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Iowa State fans cheer for their team during the 2017 Cy-Hawk showdown at Jack Trice Stadium. The Hawkeyes return to Ames on Saturday seeking their fifth straight win in the series.

IOWA CITY — Iowa football players know what they’re walking into Saturday.

The 19th-ranked Hawkeyes don’t exactly expect the cardinal-and-gold welcome mat to be rolled out when the Iowa team bus pulls up to Jack Trice Stadium for the 3 p.m. matchup in the Cy-Hawk Series.

“It’s going to be a crazy atmosphere,’’ Iowa quarterback Nate Stanley said.

Running back Mekhi Sargent suggested the words pointed in the Hawkeyes’ direction might even get a little “nasty’’ before the first block and tackle of the in-state battle takes place.

“That’s all good though,’’ Sargent said. “It’s fans having some fun and it’s what a good rivalry is all about.’’

Iowa brings a 2-0 record into the game against ISU, which hasn’t played since defeating Northern Iowa in triple overtime in its season opener.

The Cyclones haven’t beaten the Hawkeyes anywhere since 2014 and last won at home in the Cy-Hawk series in three overtimes in 2011.

“There are always certainties in this game,’’ Iowa coach Kirk Ferentz said Tuesday at his weekly news conference. “It’s going to be a really tense, competitive football game, always a challenge, and it’s going to be an excellent environment.’’

Ferentz is anxious to see how his team handles both.

The Iowa State game is the first in a string of tough road tests Iowa will face this season, followed by trips to Michigan, Northwestern, Wisconsin and Nebraska as the Hawkeyes work through their Big Ten schedule.

Ferentz needed one word to describe what separates successful road teams from those unable to meet the challenges of a rugged schedule.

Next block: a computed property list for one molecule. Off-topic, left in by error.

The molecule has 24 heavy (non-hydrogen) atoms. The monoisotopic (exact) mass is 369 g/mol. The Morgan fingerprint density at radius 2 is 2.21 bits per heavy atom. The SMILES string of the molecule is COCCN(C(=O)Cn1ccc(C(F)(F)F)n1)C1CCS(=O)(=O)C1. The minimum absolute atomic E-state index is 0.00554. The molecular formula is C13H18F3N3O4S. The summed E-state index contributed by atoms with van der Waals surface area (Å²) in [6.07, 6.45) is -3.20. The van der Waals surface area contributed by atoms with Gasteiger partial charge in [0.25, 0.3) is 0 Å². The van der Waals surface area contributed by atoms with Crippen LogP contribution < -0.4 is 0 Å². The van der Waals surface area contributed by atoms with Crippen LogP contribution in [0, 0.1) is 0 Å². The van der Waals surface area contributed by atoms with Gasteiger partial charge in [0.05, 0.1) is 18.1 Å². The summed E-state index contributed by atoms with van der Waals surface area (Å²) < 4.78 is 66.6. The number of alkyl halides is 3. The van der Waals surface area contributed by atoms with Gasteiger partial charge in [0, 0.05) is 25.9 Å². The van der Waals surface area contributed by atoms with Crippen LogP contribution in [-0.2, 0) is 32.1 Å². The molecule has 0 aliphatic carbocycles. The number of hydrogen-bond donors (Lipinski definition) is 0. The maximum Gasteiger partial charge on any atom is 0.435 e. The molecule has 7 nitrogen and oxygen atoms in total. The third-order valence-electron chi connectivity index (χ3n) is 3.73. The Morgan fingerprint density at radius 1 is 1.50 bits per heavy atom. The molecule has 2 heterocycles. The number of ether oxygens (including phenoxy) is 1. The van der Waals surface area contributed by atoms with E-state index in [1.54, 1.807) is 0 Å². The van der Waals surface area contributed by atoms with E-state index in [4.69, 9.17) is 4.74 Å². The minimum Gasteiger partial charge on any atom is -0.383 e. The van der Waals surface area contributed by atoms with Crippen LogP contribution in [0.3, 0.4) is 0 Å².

“Maturity,’’ Ferentz said. “It doesn’t have to be that you’re a four-year player or a senior or even a junior, it’s just the ability to focus in on what counts and just ignore the rest of it because there is going to be a lot of the rest of it all this week, not just on Saturday.’’

Ferentz said teams with a good mature approach seem better equipped to deal with whatever crops up when they get away from the comforts of home.

“When you go out and travel to a lot of places, that’s just the way it goes, but it’s that way during the week, too,’’ Ferentz said.

“It’s the ability to focus on what is important and keep your mind there. If you are distracted by whatever, the surroundings, things that are being written, all that stuff is counterproductive to moving forward.’’

That starts on the practice field, where Sargent believes Saturday’s game will be won or lost before the Hawkeyes ever step on the team bus.

He called Tuesday’s workout a “win,’’ locked in on the challenges Iowa State and their multiple defensive looks will provide Iowa.

“We’ll win this game at practice, with how we prepare all week,’’ Sargent said. “Our job on game day is to execute, but that starts with how we get ready. Today was a win. Everybody was on top of their game, getting ready to go out on the road and play well.’’

Crowd noise is being pumped into Hawkeye practices this week, simulating the volume of the racket Iowa expects Iowa State fans to make during Saturday’s game.

That’s all part of getting ready to play on the road, the first of several tests that await Iowa away from Kinnick Stadium.

“We go through a lot of situations on the road that are interesting and where the fans really get into it,’’ Ferentz said. “There’s going to be that moment typically in any game on the road. So, if you can’t weather that storm and regroup a little bit and refocus, it’s going to have a bad effect.’’

That’s especially the case in rivalry like the one the Hawkeyes find themselves preparing for this week.

“The game on the field is really important to everyone involved,’’ Ferentz said. “When we win, it’s a really good thing. When we lose, it’s awful.’’

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